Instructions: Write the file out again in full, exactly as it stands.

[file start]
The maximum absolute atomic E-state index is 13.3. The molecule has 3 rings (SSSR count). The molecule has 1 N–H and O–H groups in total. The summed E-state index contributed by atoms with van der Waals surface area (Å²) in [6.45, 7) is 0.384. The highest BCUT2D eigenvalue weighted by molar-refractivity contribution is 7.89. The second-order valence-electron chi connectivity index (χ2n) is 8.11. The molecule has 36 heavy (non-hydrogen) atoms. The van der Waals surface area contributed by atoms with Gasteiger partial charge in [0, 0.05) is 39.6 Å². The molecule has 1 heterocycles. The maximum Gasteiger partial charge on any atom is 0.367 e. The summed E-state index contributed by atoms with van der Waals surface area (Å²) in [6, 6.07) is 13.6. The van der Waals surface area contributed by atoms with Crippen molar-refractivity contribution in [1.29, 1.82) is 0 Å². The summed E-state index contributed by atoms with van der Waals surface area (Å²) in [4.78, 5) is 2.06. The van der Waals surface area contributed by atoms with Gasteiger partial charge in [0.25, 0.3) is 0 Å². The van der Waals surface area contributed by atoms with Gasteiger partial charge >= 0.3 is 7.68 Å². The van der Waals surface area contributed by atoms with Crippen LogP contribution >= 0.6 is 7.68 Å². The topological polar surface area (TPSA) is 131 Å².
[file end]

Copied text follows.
The maximum absolute atomic E-state index is 13.3. The molecule has 3 rings (SSSR count). The molecule has 1 N–H and O–H groups in total. The summed E-state index contributed by atoms with van der Waals surface area (Å²) in [6.45, 7) is 0.384. The highest BCUT2D eigenvalue weighted by molar-refractivity contribution is 7.89. The second-order valence-electron chi connectivity index (χ2n) is 8.11. The molecule has 36 heavy (non-hydrogen) atoms. The van der Waals surface area contributed by atoms with Gasteiger partial charge in [0, 0.05) is 39.6 Å². The molecule has 1 heterocycles. The maximum Gasteiger partial charge on any atom is 0.367 e. The summed E-state index contributed by atoms with van der Waals surface area (Å²) in [6, 6.07) is 13.6. The van der Waals surface area contributed by atoms with Crippen molar-refractivity contribution in [1.29, 1.82) is 0 Å². The summed E-state index contributed by atoms with van der Waals surface area (Å²) in [4.78, 5) is 2.06. The van der Waals surface area contributed by atoms with Gasteiger partial charge in [0.25, 0.3) is 0 Å². The van der Waals surface area contributed by atoms with Gasteiger partial charge >= 0.3 is 7.68 Å². The van der Waals surface area contributed by atoms with Crippen LogP contribution >= 0.6 is 7.68 Å². The topological polar surface area (TPSA) is 131 Å².